Indeed, despite the fact that he eventually married her, and that the pasuk a bit later says that he loved her, I would agree that pashut peshat in this pasuk is that it was not derech chiba.
Thus, for example, see Shadal on this pasuk. He writes:
וישק יעקב לרחל : נ"ל שהיתה נערה קטנה, ולפיכך כתוב ותרץ ותגד לאביה, ולא לבית אמה (כמו ברבקה, למעלה כ"ד כ"ח ) כי להיותה קטנה היתה עדיין מצויה בין האנשיםIt would certainly not need to be derech chiba if she is such a young girl, from whom it still was tznius to hang around the men.
See also Ralbag. He writes (see image, and get it at JNUL, pg 53, though you first need to install the plugin) that Yaakov kissed Rachel on the hand, or on the clothing, and cried -- and that this was the protocol of relatives, and he had already told her that he was a relative. (Despite the fact that this relating is mentioned in the next pasuk -- presumably he holds that this is the pluperfect, or that the order of the psukim don't necessarily reflect the exact order of events; we do not need to agree with this to still declare it a kiss of greeting a relative.)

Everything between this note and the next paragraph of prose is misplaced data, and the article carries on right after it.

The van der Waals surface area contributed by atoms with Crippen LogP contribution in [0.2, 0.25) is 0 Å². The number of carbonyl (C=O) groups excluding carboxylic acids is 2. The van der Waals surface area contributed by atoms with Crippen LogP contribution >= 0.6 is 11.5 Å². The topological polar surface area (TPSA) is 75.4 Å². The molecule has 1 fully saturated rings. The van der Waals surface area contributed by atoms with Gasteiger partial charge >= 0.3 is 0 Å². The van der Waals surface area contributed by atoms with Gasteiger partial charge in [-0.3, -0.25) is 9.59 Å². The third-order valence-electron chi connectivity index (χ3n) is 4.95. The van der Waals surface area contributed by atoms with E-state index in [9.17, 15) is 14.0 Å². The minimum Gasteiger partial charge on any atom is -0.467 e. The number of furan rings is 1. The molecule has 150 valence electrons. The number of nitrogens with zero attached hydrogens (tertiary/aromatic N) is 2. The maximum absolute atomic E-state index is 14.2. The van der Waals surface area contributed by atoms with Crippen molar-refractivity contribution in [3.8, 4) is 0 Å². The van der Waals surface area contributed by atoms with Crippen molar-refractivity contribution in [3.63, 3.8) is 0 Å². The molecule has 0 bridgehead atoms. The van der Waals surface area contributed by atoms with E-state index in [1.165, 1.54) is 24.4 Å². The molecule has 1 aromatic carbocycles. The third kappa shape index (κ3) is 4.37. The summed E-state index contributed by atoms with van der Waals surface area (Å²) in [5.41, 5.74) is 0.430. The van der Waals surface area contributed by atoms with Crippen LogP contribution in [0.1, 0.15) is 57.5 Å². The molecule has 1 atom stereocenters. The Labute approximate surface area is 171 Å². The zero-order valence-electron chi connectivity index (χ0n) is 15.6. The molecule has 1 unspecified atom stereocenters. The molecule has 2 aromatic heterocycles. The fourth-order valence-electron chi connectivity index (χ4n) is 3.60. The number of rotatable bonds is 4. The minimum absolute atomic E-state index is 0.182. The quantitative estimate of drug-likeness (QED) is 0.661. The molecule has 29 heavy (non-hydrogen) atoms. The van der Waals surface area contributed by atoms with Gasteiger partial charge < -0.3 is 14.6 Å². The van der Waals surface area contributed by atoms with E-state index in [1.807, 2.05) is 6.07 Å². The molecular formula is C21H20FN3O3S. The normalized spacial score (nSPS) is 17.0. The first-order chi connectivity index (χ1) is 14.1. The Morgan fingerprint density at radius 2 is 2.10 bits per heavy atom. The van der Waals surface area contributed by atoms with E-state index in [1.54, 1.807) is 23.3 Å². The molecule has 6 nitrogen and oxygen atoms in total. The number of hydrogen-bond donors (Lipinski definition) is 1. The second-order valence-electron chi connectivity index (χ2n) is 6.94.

Indeed, we see that this is the protocol of relatives (or perhaps others as well) greeting one another. For first we have:
But it is not just Yaakov and Rachel who kiss. In the very next pasuk:
on the mouth:
and he embraced When he (Laban) did not see anything with him (Jacob), he said, “Perhaps he has brought golden coins, and they are in his bosom.” [from Gen. Rabbah 70:13]If it is not derech chibba for these two relatives, in identical greeting situation, there is no reason to assume that it was derech chibba, just because of Rachel's gender.
and he kissed him He said,“Perhaps he has brought pearls, and they are in his mouth.” [from Gen. Rabbah 70:13]
And then a bit later, in Vayishlach, Esav meets Yaakov after a long absence, and there is hugging, kissing, and weeping. Bereshit 33:
|ד וַיָּרָץ עֵשָׂו לִקְרָאתוֹ וַיְחַבְּקֵהוּ, וַיִּפֹּל עַל-צַוָּארָו וַיִּשָּׁקֵהוּ; וַיִּבְכּוּ.||4 And Esau ran to meet him, and embraced him, and fell on his neck, and kissed him; and they wept.|
And then in Vayigash, when Yosef reveals his identity to his brothers, they kiss and cry. In Bereshit 45:
It is thus fairly clear to me that there was no impropriety, or derech chibba, in Yaakov's kiss, on a peshat level.